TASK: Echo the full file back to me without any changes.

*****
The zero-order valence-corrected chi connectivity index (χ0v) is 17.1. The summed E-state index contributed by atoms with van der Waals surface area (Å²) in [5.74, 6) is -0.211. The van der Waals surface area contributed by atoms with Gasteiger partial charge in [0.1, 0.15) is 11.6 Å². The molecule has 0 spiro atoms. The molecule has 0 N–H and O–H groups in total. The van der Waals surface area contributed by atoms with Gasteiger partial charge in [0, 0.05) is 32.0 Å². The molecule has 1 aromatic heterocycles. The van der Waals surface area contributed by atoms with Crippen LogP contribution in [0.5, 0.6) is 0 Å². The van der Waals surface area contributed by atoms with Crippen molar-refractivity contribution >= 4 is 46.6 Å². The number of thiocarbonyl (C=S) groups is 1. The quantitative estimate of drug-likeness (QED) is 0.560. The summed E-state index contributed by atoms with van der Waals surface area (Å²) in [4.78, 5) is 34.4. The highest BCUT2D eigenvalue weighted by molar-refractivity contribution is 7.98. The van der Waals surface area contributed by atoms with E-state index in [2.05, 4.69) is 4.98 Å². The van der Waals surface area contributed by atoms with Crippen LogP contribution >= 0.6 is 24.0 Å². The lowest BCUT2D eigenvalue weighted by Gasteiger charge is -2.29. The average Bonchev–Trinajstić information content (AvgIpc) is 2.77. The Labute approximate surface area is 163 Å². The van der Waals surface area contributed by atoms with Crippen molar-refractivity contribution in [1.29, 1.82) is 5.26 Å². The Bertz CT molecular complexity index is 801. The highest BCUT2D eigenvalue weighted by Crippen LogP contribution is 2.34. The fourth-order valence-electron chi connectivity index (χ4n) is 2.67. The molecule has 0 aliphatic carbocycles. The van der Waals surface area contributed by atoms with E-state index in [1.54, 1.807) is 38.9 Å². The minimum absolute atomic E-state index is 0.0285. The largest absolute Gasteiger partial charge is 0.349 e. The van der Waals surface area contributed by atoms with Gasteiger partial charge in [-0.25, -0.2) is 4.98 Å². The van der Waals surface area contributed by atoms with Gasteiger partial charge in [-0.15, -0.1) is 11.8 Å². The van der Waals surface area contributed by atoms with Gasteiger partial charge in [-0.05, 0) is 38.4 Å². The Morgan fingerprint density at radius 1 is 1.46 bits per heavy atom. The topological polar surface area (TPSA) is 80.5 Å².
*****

The zero-order valence-corrected chi connectivity index (χ0v) is 17.1. The summed E-state index contributed by atoms with van der Waals surface area (Å²) in [5.74, 6) is -0.211. The van der Waals surface area contributed by atoms with Gasteiger partial charge in [0.1, 0.15) is 11.6 Å². The molecule has 0 spiro atoms. The molecule has 0 N–H and O–H groups in total. The van der Waals surface area contributed by atoms with Gasteiger partial charge in [0, 0.05) is 32.0 Å². The molecule has 1 aromatic heterocycles. The van der Waals surface area contributed by atoms with Crippen LogP contribution in [0.5, 0.6) is 0 Å². The van der Waals surface area contributed by atoms with Crippen molar-refractivity contribution >= 4 is 46.6 Å². The number of thiocarbonyl (C=S) groups is 1. The quantitative estimate of drug-likeness (QED) is 0.560. The summed E-state index contributed by atoms with van der Waals surface area (Å²) in [4.78, 5) is 34.4. The highest BCUT2D eigenvalue weighted by molar-refractivity contribution is 7.98. The van der Waals surface area contributed by atoms with E-state index in [2.05, 4.69) is 4.98 Å². The van der Waals surface area contributed by atoms with Crippen LogP contribution >= 0.6 is 24.0 Å². The lowest BCUT2D eigenvalue weighted by Gasteiger charge is -2.29. The average Bonchev–Trinajstić information content (AvgIpc) is 2.77. The Labute approximate surface area is 163 Å². The van der Waals surface area contributed by atoms with Crippen molar-refractivity contribution in [1.29, 1.82) is 5.26 Å². The Bertz CT molecular complexity index is 801. The highest BCUT2D eigenvalue weighted by Crippen LogP contribution is 2.34. The fourth-order valence-electron chi connectivity index (χ4n) is 2.67. The molecule has 0 aliphatic carbocycles. The van der Waals surface area contributed by atoms with E-state index in [1.54, 1.807) is 38.9 Å². The minimum absolute atomic E-state index is 0.0285. The largest absolute Gasteiger partial charge is 0.349 e. The van der Waals surface area contributed by atoms with Gasteiger partial charge in [-0.25, -0.2) is 4.98 Å². The van der Waals surface area contributed by atoms with Gasteiger partial charge in [-0.15, -0.1) is 11.8 Å². The van der Waals surface area contributed by atoms with Gasteiger partial charge in [-0.05, 0) is 38.4 Å². The Morgan fingerprint density at radius 1 is 1.46 bits per heavy atom. The topological polar surface area (TPSA) is 80.5 Å².